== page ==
It is critical that the people of Burma understand what this timeline does to the reform benchmark rollout. It put's the cart before the horse, by trying to force the ethnic groups to sign a ceasefire first, rather than as should be the case, last. Only when an accurate census is publicized; the Constitution is rewritten to enshrine a Federal Union national structure, as well as a Federal Army under elected government official control; and a free and fair election is held, can the ethnic nationalities truly believe that the reform is not just one long and international community backed lie.
To this observer, the regime is actually conspiring with the international community, starting with President Obama, Germany, Norway, and the United Nations, to ram through not only an unjust ceasefire, but to force all the people of the country to accept never-ending dictatorship and abuse. The apparent goal of this tragedy is to further the geopolitical interests of the West relative to China, and to assist corporate profiteers, even if it means allowing a gang of war criminals to stay in power.
Let's not forget what is really happening on the ground in Burma. According to the U.N. Special Rapporteur for Human Rights, "there are elements of genocide in Rakhine with respect to Rohingya." The regime's war in Kachin and Northern Shan states is not only ongoing, it is accelerating. Land thefts throughout the country are rampant, and victimized villagers who protest are abused and arrested. Press freedom is still denied, again at the threat of arrest. And massive environmental destruction is never-ending. There is no question at all that the reform is patently false, designed to dupe the people and enable the regime to openly join the new global system of plutocracy and corporate dictatorship.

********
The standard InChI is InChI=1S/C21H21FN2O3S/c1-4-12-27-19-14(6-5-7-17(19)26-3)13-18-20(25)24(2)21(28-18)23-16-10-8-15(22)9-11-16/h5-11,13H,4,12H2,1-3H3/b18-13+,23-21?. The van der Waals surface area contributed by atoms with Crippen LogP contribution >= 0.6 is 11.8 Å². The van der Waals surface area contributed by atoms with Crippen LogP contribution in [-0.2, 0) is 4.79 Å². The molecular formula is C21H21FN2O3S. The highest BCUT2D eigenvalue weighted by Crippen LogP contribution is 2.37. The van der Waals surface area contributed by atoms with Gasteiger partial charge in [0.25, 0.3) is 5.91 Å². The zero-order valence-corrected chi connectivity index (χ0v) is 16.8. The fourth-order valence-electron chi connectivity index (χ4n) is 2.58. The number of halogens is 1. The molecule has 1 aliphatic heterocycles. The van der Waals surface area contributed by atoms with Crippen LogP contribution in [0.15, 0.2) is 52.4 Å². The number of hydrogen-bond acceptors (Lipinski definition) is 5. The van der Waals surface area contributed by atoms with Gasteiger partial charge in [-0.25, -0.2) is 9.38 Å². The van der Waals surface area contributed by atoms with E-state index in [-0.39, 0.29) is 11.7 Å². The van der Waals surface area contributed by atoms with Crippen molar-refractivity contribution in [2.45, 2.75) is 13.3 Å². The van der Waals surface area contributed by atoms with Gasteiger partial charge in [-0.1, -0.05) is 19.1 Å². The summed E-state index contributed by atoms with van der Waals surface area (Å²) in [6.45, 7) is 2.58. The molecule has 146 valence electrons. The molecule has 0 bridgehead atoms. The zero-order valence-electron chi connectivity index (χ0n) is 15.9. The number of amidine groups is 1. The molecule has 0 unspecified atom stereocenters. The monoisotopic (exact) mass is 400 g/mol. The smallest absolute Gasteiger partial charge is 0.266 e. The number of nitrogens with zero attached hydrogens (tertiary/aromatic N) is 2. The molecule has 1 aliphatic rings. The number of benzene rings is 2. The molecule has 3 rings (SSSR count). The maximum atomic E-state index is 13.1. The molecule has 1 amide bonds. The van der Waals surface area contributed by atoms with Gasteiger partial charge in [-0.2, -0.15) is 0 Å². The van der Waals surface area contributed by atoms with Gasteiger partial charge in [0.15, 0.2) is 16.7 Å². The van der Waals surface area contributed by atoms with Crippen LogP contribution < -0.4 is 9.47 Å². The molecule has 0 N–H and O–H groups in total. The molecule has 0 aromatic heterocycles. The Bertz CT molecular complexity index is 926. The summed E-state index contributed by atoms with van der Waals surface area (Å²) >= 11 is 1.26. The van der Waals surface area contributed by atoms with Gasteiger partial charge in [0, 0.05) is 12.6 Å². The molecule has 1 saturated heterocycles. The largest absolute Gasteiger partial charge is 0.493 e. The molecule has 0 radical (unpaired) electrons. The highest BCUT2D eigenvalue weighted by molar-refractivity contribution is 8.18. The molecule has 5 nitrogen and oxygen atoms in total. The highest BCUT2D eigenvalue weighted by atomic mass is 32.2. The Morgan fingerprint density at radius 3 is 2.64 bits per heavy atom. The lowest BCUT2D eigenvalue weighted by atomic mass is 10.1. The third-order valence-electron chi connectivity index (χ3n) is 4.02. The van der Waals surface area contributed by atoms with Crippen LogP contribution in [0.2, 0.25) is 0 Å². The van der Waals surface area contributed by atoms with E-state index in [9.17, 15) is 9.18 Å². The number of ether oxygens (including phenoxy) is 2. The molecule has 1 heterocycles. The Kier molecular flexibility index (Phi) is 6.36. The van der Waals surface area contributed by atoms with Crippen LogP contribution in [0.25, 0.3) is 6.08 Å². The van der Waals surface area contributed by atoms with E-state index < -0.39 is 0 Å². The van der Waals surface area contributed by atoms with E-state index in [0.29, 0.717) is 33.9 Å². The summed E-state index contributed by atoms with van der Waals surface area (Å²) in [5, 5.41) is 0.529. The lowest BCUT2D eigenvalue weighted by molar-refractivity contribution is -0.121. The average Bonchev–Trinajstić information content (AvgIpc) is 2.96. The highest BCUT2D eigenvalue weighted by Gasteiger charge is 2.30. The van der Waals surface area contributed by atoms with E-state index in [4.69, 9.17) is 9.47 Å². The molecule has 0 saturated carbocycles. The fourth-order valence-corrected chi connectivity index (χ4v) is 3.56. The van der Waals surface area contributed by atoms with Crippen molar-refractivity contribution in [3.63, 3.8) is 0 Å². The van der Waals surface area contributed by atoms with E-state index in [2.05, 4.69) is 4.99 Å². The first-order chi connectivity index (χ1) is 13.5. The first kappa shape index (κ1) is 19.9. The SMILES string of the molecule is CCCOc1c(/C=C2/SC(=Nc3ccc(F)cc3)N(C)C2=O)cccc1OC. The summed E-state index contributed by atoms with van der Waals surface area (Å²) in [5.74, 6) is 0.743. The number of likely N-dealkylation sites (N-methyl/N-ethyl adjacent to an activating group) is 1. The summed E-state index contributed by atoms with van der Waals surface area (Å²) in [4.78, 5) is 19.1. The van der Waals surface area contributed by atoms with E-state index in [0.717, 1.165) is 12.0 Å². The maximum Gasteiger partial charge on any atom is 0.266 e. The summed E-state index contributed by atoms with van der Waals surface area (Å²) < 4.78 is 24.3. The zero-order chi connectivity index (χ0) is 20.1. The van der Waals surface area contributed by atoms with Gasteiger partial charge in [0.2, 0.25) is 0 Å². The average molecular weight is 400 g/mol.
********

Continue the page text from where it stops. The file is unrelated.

All of the people of Burma should reject this. All civil society organizations, certainly all ethnic nationality organizations - women, youth, environmental, etc. - should issue statements demanding the census results now, and that the international community stop interfering in their nation's internal affairs. For the first, there is no reason why good numbers can't be available by the end of this month. Finally, the ethnic armed groups, which for six decades have had to fight the military dictatorship's civil war, must refuse to sign a nationwide ceasefire until Burma Army generals, starting with Senior General Than Shwe, allow real democratic reform, foremost an end to the attacks on them and a new Constitution. In other words, never agree to surrender! Instead, stay true to your cause and force the dictators to sue for peace!
(Closing note: From another perspective, it is worth remembering that the ethnic resistance groups' position for some years started with a call on the military dictatorship to declare a nationwide ceasefire; followed by a tripartite dialogue to achieve national reconciliation; and then the establishment of democracy and federalism. For the last, and with an assured peace in place, the resistance groups would form political parties and compete in a general election. However, this scenario depended on the regime's willingness to implement the first step, to stop attacking the ethnic peoples, which clearly the Tatmadaw generals have no desire to do. Therefore, the approach is no longer valid. Because the generals continue to not only perpetrate, but apparently relish perpetrating, military aggression and crimes against humanity against non-Burman peoples, the resistance armies should defer the ceasefire to the final stage, and only agree to one when all the other steps, meaning a true democratic transition, have been achieved.)